What I have done since the last post:  attended my first two classes of Genealogy & Family History at UW.  Ordered a lot of materials, documents, books and manuscripts.  Gathered more vital record information about Jens T. Dahle and his lineage.   Jen’s family is getting harder to track; I would like to get three full generations of all of his lines for my client.  I am back at the late 1700’s right now.  I did find out that my client’s grandmother’s middle name was my client’s grandmother’s great grandmother’s given name.  (good luck sorting that out!j)

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6 comments on “Do I need to take expert genealogy classes?

  1. Welcome to the GeneaBloggers family. Hope you find the association fruitful; I sure do. I have found it most stimulating, especially some of the Daily Themes.

    May you keep sharing your ancestor stories!

    Dr. Bill 😉
    http://drbilltellsancestorstories.blogspot.com/
    Author of “13 Ways to Tell Your Ancestor Stories” and family saga novels:
    “Back to the Homeplace” and “The Homeplace Revisited”
    http://thehomeplaceseries.blogspot.com/
    http://www.examiner.com/x-53135-Springfield-Genealogy-Examiner
    http://www.examiner.com/x-58285-Ozarks-Cultural-Heritage-Examiner

    • jkmorelli says:

      You might be interested in checking out my ancestor stories…. I publish on Lulu.com. You can either search on my name or on “Ryke” and “Bengt”. These are the first words of each of the two books. While not up to NGS standards, I believe they are very readable for my family, who was the intended audience. Please feel free to post at any time. I look forward to the dialog.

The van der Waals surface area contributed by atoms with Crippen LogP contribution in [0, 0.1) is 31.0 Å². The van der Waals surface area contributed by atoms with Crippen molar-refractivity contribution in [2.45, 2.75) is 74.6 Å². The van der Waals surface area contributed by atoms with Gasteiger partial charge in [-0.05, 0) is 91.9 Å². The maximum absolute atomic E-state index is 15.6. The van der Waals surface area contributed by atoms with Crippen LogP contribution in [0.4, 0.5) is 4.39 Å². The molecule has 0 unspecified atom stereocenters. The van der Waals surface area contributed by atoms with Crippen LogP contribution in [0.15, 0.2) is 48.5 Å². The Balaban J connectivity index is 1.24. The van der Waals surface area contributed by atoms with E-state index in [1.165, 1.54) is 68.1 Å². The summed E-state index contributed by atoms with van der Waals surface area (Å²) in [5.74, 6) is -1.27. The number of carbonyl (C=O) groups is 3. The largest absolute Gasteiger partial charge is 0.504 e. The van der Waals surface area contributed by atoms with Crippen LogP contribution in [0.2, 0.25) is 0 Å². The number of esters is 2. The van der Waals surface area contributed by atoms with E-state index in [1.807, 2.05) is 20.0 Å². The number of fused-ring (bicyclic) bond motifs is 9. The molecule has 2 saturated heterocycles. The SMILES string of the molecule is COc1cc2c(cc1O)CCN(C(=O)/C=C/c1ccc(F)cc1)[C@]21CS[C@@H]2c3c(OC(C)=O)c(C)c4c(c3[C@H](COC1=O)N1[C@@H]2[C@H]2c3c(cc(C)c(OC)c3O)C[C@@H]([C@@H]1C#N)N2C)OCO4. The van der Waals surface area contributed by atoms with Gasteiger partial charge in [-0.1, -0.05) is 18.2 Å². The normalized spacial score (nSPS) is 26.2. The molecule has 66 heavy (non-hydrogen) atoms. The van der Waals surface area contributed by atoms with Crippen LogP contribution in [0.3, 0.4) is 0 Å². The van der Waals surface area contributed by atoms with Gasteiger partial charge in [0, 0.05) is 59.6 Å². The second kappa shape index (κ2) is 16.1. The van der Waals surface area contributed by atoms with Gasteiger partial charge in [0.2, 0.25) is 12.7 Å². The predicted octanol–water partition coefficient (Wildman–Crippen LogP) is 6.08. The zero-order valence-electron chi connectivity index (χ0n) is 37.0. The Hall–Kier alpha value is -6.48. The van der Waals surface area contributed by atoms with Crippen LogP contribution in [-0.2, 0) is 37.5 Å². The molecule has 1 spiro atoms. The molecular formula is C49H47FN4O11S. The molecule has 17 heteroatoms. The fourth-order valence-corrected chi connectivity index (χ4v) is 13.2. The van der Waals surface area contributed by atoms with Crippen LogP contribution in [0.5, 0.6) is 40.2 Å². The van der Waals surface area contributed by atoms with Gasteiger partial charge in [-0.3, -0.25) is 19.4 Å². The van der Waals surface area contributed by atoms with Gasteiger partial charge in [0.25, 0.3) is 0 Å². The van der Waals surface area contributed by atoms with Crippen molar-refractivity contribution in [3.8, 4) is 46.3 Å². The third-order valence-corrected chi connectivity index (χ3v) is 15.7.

2. I am getting ready to begin the certification process myself. Looking forward to following your progress and insights into the process.

    • jkmorelli says:

      Welcome aboard. Please share your thoughts here or form your own blog. I would be very interested in your insights and your journey as well.
      Jill

  3. Kristie Strum says:

    I’m on a path toward certification, but I haven’t begun the formal work yet. I’m actually in the Boston University certificate program right now, and while I agree that it might not be necessary, I am finding it valuable. However, I’m in a weird situation where I’ve been learning genealogy all my life (my mom is the family historian, and has been for over 30 years), but I only really realized my own love of it somewhat recently and I know I need the educational background the BU program is providing. It’s a lot of work, though! Much more than I was anticipating, and a bit challenging to fit in while working full-time.

    I noticed you mentioned Minnesota regiments during the Civil War; I live in Minnesota, so if there’s anything I can help you with, don’t hesitate to ask. They didn’t all start here, but all my family ended up in the state eventually, so I’m relatively familiar with what’s available here (our mid-decade censuses from 1855-1905 are really helpful, and there are territorial censuses I haven’t had a chance to check out yet). I’m taking my first trip to the Minnesota History Center (where the Minnesota Historical Society Library is) very soon for my coursework. I don’t know a lot about the Civil War stuff right now, though I’m learning some as I go because a Swedish immigrant ancestor served in it, and I hope to have more time to learn more once the BU program in done mid-December.

    • jkmorelli says:

      Thanks for the offer of searching in the MN archives. So far I have gotten what I need with interlibrary loan. I am envious of your participation in the BU program. I admit, however, the UW program is not very rigorous.